Comparison of Two Approaches for Estimation of Genetic Variation for Two Economic Traits in Faba Bean Genotypes Grown under Waterlogged Verisols

  • Gemechu Keneni Holetta Agricultural Research Center
  • Musa Jarso Holetta Agricultural Research Center

Abstract

There is little experimental evidence about whether component of variance calculated from separate analysis of variance in waterlogged conditions is effective in estimating the extent of heritable variation and the effectiveness of selection. Seven faba bean variety trials consisting of 17-25 different genotypes each were conducted at four locations in lattice or RCB designs with 2 or 3 replications on drained (using broad bed and furrow, BBF) and undrained (flatbeds) Vertisols between 1996 and 1999. Records on 1000 seed weight and grain yield were subjected to statistical analyses using SAS computer software. Grain yield was more sensitive to waterlogging stress than 1000 seed weight. Heritability and expected genetic gains calculated from separate analysis were higher than those calculated from pooled analysis of variance for both grain yield and 1000 seed weight. The relative precision improvement of pooled analysis of variance over separate analysis ranged from 57-83% for grain yield and 7-25% for thousand seed weight. Thousand seed weight was more heritable than grain yield. There was weak association between heritability and expected genetic gains calculated from separate and pooled analyses of variance for grain yield and strong positive association for 1000 seed weight, indicating that genetic variation and effectiveness of selection for thousand seed weight could, more accurately, be calculated from separate analysis of variance than grain yield. Thus, studies on genetic variability and effectiveness of selection for grain yield based on separate analysis of variance could be misleading under both drained and waterlogged Vertisols because of the potential danger of wrong conclusions that could be drawn from the confounding effects of genotype by environmental interaction.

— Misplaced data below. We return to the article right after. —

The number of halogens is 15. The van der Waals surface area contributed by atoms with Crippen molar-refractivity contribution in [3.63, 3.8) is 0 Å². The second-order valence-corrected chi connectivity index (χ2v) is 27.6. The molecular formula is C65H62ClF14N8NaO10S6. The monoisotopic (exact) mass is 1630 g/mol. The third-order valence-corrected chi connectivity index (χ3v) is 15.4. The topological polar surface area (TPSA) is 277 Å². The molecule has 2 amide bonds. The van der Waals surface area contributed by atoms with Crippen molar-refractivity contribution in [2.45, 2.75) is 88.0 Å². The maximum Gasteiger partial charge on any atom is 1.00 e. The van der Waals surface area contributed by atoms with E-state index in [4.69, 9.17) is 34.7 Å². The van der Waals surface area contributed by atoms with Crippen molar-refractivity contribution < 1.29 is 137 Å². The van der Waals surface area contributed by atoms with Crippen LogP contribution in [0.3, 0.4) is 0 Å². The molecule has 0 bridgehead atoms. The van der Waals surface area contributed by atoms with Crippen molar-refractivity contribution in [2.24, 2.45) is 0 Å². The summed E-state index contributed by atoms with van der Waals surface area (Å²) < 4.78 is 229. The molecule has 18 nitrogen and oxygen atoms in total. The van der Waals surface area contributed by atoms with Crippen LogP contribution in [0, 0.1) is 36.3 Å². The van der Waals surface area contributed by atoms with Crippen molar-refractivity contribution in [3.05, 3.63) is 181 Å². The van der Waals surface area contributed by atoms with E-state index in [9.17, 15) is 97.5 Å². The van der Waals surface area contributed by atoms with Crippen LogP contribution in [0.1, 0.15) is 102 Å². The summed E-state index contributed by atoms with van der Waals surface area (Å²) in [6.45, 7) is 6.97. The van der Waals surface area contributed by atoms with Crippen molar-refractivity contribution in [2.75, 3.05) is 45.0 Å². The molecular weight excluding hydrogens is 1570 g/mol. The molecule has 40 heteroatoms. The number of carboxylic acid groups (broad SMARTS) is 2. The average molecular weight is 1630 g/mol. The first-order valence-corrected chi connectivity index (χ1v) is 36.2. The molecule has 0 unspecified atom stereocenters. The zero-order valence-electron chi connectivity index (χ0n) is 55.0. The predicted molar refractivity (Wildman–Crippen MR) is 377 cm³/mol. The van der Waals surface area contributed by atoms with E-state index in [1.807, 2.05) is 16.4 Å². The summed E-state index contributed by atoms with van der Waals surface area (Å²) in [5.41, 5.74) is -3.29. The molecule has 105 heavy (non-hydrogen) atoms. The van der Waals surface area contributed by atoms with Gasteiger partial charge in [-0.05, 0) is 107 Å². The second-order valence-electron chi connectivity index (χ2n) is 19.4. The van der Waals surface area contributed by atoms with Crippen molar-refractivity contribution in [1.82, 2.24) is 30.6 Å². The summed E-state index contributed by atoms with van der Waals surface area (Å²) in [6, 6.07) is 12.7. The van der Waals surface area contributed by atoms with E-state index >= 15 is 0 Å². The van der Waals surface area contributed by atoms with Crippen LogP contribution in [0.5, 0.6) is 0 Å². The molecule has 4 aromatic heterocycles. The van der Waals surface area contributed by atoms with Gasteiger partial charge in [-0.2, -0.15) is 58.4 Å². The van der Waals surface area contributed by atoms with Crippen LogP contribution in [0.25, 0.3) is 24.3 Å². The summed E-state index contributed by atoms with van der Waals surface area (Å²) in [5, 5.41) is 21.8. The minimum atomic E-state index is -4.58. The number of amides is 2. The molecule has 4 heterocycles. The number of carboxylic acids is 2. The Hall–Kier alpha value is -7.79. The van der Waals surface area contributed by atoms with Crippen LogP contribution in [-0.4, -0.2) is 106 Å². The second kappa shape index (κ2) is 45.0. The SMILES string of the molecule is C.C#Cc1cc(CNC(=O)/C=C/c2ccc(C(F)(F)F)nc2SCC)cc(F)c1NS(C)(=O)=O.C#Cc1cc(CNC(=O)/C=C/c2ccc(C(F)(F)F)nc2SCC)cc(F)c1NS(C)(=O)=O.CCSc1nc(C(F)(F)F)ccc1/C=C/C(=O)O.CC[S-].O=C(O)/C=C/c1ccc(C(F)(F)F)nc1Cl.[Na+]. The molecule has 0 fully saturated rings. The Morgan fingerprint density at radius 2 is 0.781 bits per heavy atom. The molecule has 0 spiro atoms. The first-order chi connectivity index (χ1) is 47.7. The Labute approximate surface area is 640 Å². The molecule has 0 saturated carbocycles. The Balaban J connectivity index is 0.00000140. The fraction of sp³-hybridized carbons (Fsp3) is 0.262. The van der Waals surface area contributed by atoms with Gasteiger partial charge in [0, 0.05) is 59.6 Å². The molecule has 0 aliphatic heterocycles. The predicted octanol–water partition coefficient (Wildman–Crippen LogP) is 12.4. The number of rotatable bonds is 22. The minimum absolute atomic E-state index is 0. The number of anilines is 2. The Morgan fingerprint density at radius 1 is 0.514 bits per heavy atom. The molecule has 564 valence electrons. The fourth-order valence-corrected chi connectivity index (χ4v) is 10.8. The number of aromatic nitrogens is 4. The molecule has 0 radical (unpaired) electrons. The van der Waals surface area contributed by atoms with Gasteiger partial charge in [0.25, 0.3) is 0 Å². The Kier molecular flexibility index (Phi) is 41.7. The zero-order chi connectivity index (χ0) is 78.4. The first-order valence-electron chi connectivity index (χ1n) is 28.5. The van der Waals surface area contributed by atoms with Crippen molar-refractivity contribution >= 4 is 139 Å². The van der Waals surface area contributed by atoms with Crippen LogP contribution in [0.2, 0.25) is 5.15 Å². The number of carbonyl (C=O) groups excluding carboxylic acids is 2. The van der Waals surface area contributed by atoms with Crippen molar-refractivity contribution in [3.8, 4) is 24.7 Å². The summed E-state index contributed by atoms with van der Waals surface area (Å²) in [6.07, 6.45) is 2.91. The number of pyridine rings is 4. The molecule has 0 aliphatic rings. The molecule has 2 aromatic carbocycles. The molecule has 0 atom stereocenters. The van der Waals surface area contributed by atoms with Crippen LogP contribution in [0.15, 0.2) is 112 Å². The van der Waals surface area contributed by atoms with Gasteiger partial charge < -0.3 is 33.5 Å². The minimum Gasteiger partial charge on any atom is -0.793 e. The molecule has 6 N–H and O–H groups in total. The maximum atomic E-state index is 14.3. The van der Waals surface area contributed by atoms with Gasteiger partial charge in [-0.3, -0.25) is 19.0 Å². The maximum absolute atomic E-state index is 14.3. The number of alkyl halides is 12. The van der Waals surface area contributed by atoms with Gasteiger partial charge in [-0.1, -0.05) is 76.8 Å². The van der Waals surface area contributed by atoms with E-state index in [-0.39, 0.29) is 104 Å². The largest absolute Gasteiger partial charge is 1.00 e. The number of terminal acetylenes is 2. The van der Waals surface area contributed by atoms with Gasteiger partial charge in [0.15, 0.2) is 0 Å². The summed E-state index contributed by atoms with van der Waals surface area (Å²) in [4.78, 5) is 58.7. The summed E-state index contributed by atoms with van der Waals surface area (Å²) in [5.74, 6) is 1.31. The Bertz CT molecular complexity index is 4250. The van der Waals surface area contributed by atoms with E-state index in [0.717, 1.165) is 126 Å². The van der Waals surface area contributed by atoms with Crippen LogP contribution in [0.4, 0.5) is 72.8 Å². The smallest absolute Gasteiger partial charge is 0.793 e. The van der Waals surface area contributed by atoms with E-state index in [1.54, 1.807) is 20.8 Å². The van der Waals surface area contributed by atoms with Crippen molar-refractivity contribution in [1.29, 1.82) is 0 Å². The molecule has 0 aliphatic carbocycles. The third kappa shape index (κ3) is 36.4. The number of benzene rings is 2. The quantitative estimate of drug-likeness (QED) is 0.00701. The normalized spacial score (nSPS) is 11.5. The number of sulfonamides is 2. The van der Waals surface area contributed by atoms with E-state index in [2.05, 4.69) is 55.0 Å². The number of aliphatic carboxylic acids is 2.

Published
2009-01-01

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